Sometimes your research may predict that the size of a
regression coefficient should be bigger for one group than for another. For example, you
might believe that the regression coefficient of **height** predicting
**weight**
would be higher for men than for women. Below, we have a data file with 10 fictional
females and 10 fictional males, along with their **height** in inches and
their **weight** in pounds.

data list free / id * gender (A8) height * weight. begin data. 1 F 56 117 2 F 60 125 3 F 64 133 4 F 68 141 5 F 72 149 6 F 54 109 7 F 62 128 8 F 65 131 9 F 65 131 10 F 70 145 11 M 64 211 12 M 68 223 13 M 72 235 14 M 76 247 15 M 80 259 16 M 62 201 17 M 69 228 18 M 74 245 19 M 75 241 20 M 82 269 end data. execute.

We analyzed their data separately using the **regression** commands below. Note that we have to do two regressions, one
with the data for females only and one with the data for males only. We
use a filter to separate the data into these two groups. The parameter estimates (coefficients) for females and
males are shown below, and the results do seem to suggest that for each
additional inch of **height** there is a larger increase in **
weight** for males (3.18) than for females (2.09).

COMPUTE filter_$=(gender="M"). FILTER BY filter_$.

regression /dep weight /method = enter height.

Variables Entered/Removed(b)Model Variables Entered Variables Removed Method 1 HEIGHT(a) . Enter a All requested variables entered. b Dependent Variable: WEIGH

Model SummaryModel R R Square Adjusted R Square Std. Error of the Estimate 1 .994(a) .988 .987 2.40738 a Predictors: (Constant), HEIGHT

ANOVA(b)Model Sum of Squares df Mean Square F Sig. 1 Regression 3882.536 1 3882.536 669.926 .000(a) Residual 46.364 8 5.795 Total 3928.900 9 a Predictors: (Constant), HEIGHT b Dependent Variable: WEIGHT

Coefficients(a)Unstandardized Coefficients Standardized Coefficients t Sig. Model B Std. Error Beta 1 (Constant) 5.602 8.930 .627 .548 HEIGHT 3.190 .123 .994 25.883 .000 a Dependent Variable: WEIGHT COMPUTE filter_$=(gender="F"). FILTER BY filter_$. regression /dep weight /method = enter height.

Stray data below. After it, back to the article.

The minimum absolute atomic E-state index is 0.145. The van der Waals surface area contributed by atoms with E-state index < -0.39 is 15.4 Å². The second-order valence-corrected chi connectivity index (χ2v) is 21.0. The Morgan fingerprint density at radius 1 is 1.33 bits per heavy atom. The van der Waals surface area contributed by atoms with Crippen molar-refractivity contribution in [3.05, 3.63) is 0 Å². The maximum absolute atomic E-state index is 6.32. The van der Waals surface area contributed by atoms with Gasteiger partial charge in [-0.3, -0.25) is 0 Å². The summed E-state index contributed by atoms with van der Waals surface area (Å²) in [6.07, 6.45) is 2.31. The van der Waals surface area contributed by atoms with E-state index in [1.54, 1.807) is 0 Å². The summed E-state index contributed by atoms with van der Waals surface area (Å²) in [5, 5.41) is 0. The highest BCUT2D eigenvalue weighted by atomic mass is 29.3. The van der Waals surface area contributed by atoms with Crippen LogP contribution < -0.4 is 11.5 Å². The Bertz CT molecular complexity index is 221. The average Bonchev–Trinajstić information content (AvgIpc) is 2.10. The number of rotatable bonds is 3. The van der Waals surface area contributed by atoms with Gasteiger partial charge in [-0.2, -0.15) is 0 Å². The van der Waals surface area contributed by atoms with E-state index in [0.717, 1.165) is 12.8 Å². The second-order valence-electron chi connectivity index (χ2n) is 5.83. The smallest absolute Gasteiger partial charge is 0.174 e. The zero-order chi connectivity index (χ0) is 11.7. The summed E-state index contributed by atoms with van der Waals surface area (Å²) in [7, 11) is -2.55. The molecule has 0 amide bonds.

Variables Entered/Removed(b)Model Variables Entered Variables Removed Method 1 HEIGHT(a) . Enter a All requested variables entered. b Dependent Variable: WEIGHT

Model SummaryModel R R Square Adjusted R Square Std. Error of the Estimate 1 .989(a) .978 .976 1.91504 a Predictors: (Constant), HEIGHT

ANOVA(b)Model Sum of Squares df Mean Square F Sig. 1 Regression 1319.561 1 1319.561 359.812 .000(a) Residual 29.339 8 3.667 Total 1348.900 9 a Predictors: (Constant), HEIGHT b Dependent Variable: WEIGHT

Coefficients(a)Unstandardized Coefficients Standardized Coefficients t Sig. Model B Std. Error Beta 1 (Constant) -2.397 7.053 -.340 .743 HEIGHT 2.096 .110 .989 18.969 .000 a Dependent Variable: WEIGHT

We can compare the regression coefficients of males with
females to test the null hypothesis H_{0}: **b _{f}** =

**b**, where

_{m}**b**is the regression coefficient for females, and

_{f}**b**is the regression coefficient for males. Another way to write this null hypothesis is H

_{m}_{0}:

**b**–

_{m}**b**= 0 . To do this analysis, we first make a dummy variable called

_{m}**female**that is coded 1 for female and 0 for male, and a variable

**femht**that is the product of

**female**and

**height**(this means that for males,

**femht**is always equal to zero, and for females, it is equal to their height). We then use

**female,**

**height**and

**femht**as predictors in the regression equation. In this sort of analysis male is said to be the omitted category, because we are modeling the effect of being female, however, males still remain in the model.

filter off. execute. compute female = 0. if gender = "F" female = 1. compute femht = female*height. execute. regression /dep weight /method = enter female height femht.

The output is shown below.

Variables Entered/Removed(b)Model Variables Entered Variables Removed Method 1 FEMHT, HEIGHT, FEMALE(a) . Enter a All requested variables entered. b Dependent Variable: WEIGHT

Model SummaryModel R R Square Adjusted R Square Std. Error of the Estimate 1 .999(a) .999 .999 2.17518 a Predictors: (Constant), FEMHT, HEIGHT, FEMALE

ANOVA(b)Model Sum of Squares df Mean Square F Sig. 1 Regression 60327.097 3 20109.032 4250.111 .000(a) Residual 75.703 16 4.731 Total 60402.800 19 a Predictors: (Constant), FEMHT, HEIGHT, FEMALE b Dependent Variable: WEIGHT

Coefficients(a)Unstandardized Coefficients Standardized Coefficients t Sig. Model B Std. Error Beta 1 (Constant) 5.602 8.069 .694 .497 FEMALE -7.999 11.371 -.073 -.703 .492 HEIGHT 3.190 .111 .421 28.646 .000 FEMHT -1.094 .168 -.638 -6.520 .000 a Dependent Variable: WEIGHT

The term **femht** tests the null
hypothesis Ho: **B _{f}** =

**B**. The T value is -6.52 and is significant, indicating that the regression coefficient

_{m}**B**is significantly different from